Professor Huebner drew on her experiences of high-level involvement with Polish and European politics over the past two decades to answer a host of topical questions – the uncertain outlook for democracy and the rule of law in her native Poland, the impact of the Covid-19 pandemic on Europe, likely EU-UK relations post-Brexit, and the EU’s relationship with China at a time of unstable leadership in the US.
Please see this report from former FT correspondent Peter Norman on the wide-ranging discussion with 28 UK and Irish AEJ members who joined the call.
4 June 2020
Llewellyn King – America in trouble
Veteran American journalist and columnist Llewellyn King was the online guest from Washington for the AEJ-UK’s first Zoom meeting on June 4.
The wave of angry protests and riots that erupted across America following the police killing of George Floyd in Minneapolis are a “bellow of rage” against the Trump administration, he said, and the U.S. “has never been on such a precipitous slope since the Civil War.”
The honorary AEJ member and host and producer of the weekly PBS program “White House Chronicle” was joined by 20 AEJ online participants.
For more on his analysis please read Peter Norman’s account of the AEJ’s “Letter from America with Llewellyn King” event and on King’s own website.
9 March 2020
Jeff Kingston – China and Asia
China will bounce back from the coronavirus disruption, probably without any major long-term geopolitical impact. But, says Asia and China scholar Jeff Kingston, the consequences for President Xi Jinping might be less clear. Kingston – writer, columnist and Director of Asian Studies at Temple University Tokyo – briefed an AEJ UK meeting on March 9 2020 on China’s relationships in Asia.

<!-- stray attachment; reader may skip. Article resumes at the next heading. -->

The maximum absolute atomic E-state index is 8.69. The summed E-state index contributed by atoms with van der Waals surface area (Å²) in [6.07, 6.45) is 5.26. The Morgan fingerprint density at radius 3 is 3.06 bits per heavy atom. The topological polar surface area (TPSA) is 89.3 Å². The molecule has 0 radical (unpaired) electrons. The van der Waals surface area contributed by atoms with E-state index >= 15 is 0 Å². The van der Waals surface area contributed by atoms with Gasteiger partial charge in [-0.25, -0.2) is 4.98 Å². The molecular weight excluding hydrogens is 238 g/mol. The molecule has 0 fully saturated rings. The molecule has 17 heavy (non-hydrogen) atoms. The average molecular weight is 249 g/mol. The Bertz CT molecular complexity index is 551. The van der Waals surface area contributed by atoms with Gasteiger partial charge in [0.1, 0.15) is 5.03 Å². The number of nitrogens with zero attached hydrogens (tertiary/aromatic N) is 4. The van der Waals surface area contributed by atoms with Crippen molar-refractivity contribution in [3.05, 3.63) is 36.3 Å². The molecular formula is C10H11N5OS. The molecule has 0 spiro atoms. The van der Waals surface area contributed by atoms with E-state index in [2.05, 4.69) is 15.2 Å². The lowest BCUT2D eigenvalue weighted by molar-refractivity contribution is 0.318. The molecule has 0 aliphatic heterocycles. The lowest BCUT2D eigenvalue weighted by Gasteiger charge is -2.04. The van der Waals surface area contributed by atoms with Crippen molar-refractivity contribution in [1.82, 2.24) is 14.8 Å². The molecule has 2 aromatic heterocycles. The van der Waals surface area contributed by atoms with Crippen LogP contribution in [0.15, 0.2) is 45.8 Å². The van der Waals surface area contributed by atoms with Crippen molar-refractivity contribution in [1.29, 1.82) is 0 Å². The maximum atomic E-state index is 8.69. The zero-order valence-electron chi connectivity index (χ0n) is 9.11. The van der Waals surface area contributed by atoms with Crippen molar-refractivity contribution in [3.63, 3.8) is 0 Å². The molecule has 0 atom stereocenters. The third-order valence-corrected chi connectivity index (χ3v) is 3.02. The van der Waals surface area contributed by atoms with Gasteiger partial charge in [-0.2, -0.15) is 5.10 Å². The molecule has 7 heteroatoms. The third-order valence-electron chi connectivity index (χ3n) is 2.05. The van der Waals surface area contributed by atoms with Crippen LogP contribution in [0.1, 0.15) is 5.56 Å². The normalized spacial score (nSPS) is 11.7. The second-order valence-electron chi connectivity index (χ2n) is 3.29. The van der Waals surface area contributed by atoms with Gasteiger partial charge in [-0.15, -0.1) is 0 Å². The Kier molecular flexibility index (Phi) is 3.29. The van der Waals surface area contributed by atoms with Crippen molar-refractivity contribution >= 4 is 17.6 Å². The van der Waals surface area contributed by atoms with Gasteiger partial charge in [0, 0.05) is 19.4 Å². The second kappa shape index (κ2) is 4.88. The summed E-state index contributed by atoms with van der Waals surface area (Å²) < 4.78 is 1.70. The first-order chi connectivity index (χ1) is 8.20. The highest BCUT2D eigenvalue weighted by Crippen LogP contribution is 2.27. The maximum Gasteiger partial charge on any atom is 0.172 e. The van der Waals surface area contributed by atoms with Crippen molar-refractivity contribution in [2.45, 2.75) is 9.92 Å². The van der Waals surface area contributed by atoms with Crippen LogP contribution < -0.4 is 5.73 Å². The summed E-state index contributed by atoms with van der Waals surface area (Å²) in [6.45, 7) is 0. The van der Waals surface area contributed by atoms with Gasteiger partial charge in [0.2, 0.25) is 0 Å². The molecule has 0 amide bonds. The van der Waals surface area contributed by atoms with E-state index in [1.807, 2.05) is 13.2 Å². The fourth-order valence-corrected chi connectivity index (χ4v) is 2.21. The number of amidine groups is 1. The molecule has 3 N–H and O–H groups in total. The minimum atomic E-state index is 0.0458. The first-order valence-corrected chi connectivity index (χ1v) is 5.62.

Please see this report on the meeting from former FT correspondent Peter Norman and this audio recording.
20 February 2020
Nicola Hudson – UK cyber security
How is the UK dealing with threats to cyber security and defending against them?
As Brexit looms and debate continues about potential cyber threats such as the involvement of China’s Huawei in 5G telecommunications and Russian or other state interference in democratic processes in the UK and elsewhere, Nicola Hudson, Director of Policy and Communications at the National Cyber Security Centre (NCSC), explained the role of her young agency.
She told the AEJ on February 20 2020 the NCSC, formed only 3 years ago, functions in two very different worlds:
– as an operational division of GCHQ, the UK’s signals intelligence agency, involved for instance in the government’s recent controversial decision to allow Huawei access in the development of 5G mobile telecommunications in Britain
– and at a public level seeking ways of raising awareness of fast growing cyber threats and devising innovative ways of developing the population’s cyber security skills for a future where artificial intelligence, computer power and online activity will be ever more central.
For more on her presentation please see this report from former FT correspondent Peter Norman and this audio recording.
29 January 2020
Rory Stewart – London central to UK future relations with EU?
Rory Stewart, former Conservative MP, cabinet minister, and former contender for Conservative party leader, says London could have a “very, very central” part to play in Britain’s future relations with the European Union.
Stewart was an independent candidate for London mayor in elections scheduled for May 7 2020 but withdrew after they were postponed for a year.
He told an AEJ UK meeting on January 29 2020 that London’s connections and contributions are crucial to the success of the rest of the UK and it could act as a bridge between Britain and the EU over the next 10 to 15 years in areas such as artificial intelligence, robotics and nanotechnology while still learning from policies in other European cities.
For more on his argument and following discussion please see this report from former FT correspondent Peter Norman and this audio recording of the meeting.